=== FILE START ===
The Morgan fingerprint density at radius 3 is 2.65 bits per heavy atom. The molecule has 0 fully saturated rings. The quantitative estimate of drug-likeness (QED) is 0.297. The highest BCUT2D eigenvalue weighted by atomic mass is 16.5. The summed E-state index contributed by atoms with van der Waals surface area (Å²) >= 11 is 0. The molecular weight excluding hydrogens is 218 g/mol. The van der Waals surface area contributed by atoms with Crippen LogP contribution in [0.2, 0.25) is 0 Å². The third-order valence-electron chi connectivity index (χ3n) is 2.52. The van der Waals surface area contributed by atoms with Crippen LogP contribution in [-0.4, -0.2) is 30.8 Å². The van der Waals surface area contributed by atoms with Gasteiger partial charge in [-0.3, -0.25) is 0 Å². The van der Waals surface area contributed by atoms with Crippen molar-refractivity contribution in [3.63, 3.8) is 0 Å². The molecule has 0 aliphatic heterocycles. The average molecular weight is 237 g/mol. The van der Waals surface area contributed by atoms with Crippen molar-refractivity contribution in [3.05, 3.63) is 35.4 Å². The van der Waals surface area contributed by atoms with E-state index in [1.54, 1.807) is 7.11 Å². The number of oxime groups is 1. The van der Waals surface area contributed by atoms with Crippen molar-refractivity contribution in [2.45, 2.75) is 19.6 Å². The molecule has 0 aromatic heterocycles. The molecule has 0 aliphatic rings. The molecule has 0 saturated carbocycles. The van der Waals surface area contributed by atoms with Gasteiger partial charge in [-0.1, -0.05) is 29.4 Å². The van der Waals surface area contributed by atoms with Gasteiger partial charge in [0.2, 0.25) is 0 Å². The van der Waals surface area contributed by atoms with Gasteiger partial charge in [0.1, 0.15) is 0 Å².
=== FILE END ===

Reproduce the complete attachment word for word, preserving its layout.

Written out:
The Morgan fingerprint density at radius 3 is 2.65 bits per heavy atom. The molecule has 0 fully saturated rings. The quantitative estimate of drug-likeness (QED) is 0.297. The highest BCUT2D eigenvalue weighted by atomic mass is 16.5. The summed E-state index contributed by atoms with van der Waals surface area (Å²) >= 11 is 0. The molecular weight excluding hydrogens is 218 g/mol. The van der Waals surface area contributed by atoms with Crippen LogP contribution in [0.2, 0.25) is 0 Å². The third-order valence-electron chi connectivity index (χ3n) is 2.52. The van der Waals surface area contributed by atoms with Crippen LogP contribution in [-0.4, -0.2) is 30.8 Å². The van der Waals surface area contributed by atoms with Gasteiger partial charge in [-0.3, -0.25) is 0 Å². The van der Waals surface area contributed by atoms with Crippen molar-refractivity contribution in [3.63, 3.8) is 0 Å². The molecule has 0 aliphatic heterocycles. The average molecular weight is 237 g/mol. The van der Waals surface area contributed by atoms with Crippen molar-refractivity contribution in [3.05, 3.63) is 35.4 Å². The van der Waals surface area contributed by atoms with E-state index in [1.54, 1.807) is 7.11 Å². The number of oxime groups is 1. The van der Waals surface area contributed by atoms with Crippen molar-refractivity contribution in [2.45, 2.75) is 19.6 Å². The molecule has 0 aromatic heterocycles. The molecule has 0 aliphatic rings. The molecule has 0 saturated carbocycles. The van der Waals surface area contributed by atoms with Gasteiger partial charge in [-0.1, -0.05) is 29.4 Å². The van der Waals surface area contributed by atoms with Gasteiger partial charge in [0.2, 0.25) is 0 Å². The van der Waals surface area contributed by atoms with Gasteiger partial charge in [0.1, 0.15) is 0 Å².